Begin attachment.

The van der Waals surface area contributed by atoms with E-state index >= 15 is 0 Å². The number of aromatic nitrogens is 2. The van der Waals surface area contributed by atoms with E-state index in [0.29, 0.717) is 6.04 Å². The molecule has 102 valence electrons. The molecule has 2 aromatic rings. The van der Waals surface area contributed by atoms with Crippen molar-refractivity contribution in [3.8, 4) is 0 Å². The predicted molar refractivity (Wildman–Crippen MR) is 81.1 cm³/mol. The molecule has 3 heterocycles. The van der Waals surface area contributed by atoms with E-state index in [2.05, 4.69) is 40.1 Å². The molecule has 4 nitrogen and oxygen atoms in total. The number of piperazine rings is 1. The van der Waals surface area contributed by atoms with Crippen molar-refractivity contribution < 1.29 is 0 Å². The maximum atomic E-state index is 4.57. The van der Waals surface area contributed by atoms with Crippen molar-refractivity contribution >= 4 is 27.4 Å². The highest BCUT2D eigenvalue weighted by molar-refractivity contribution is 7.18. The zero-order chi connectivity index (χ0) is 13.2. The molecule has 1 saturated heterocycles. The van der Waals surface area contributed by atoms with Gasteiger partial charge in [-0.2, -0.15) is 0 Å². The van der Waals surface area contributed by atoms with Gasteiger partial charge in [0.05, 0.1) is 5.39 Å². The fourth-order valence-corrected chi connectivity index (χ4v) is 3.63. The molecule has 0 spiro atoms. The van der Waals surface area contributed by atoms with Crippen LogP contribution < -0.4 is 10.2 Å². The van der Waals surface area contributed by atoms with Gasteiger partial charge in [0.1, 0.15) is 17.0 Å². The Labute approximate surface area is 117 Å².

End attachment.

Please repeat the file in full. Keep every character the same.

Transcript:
The van der Waals surface area contributed by atoms with E-state index >= 15 is 0 Å². The number of aromatic nitrogens is 2. The van der Waals surface area contributed by atoms with E-state index in [0.29, 0.717) is 6.04 Å². The molecule has 102 valence electrons. The molecule has 2 aromatic rings. The van der Waals surface area contributed by atoms with Crippen molar-refractivity contribution in [3.8, 4) is 0 Å². The predicted molar refractivity (Wildman–Crippen MR) is 81.1 cm³/mol. The molecule has 3 heterocycles. The van der Waals surface area contributed by atoms with E-state index in [2.05, 4.69) is 40.1 Å². The molecule has 4 nitrogen and oxygen atoms in total. The number of piperazine rings is 1. The van der Waals surface area contributed by atoms with Crippen molar-refractivity contribution < 1.29 is 0 Å². The maximum atomic E-state index is 4.57. The van der Waals surface area contributed by atoms with Crippen molar-refractivity contribution >= 4 is 27.4 Å². The highest BCUT2D eigenvalue weighted by molar-refractivity contribution is 7.18. The zero-order chi connectivity index (χ0) is 13.2. The molecule has 1 saturated heterocycles. The van der Waals surface area contributed by atoms with Gasteiger partial charge in [-0.2, -0.15) is 0 Å². The van der Waals surface area contributed by atoms with Gasteiger partial charge in [0.05, 0.1) is 5.39 Å². The fourth-order valence-corrected chi connectivity index (χ4v) is 3.63. The molecule has 0 spiro atoms. The van der Waals surface area contributed by atoms with Crippen LogP contribution < -0.4 is 10.2 Å². The van der Waals surface area contributed by atoms with Gasteiger partial charge in [0.1, 0.15) is 17.0 Å². The Labute approximate surface area is 117 Å².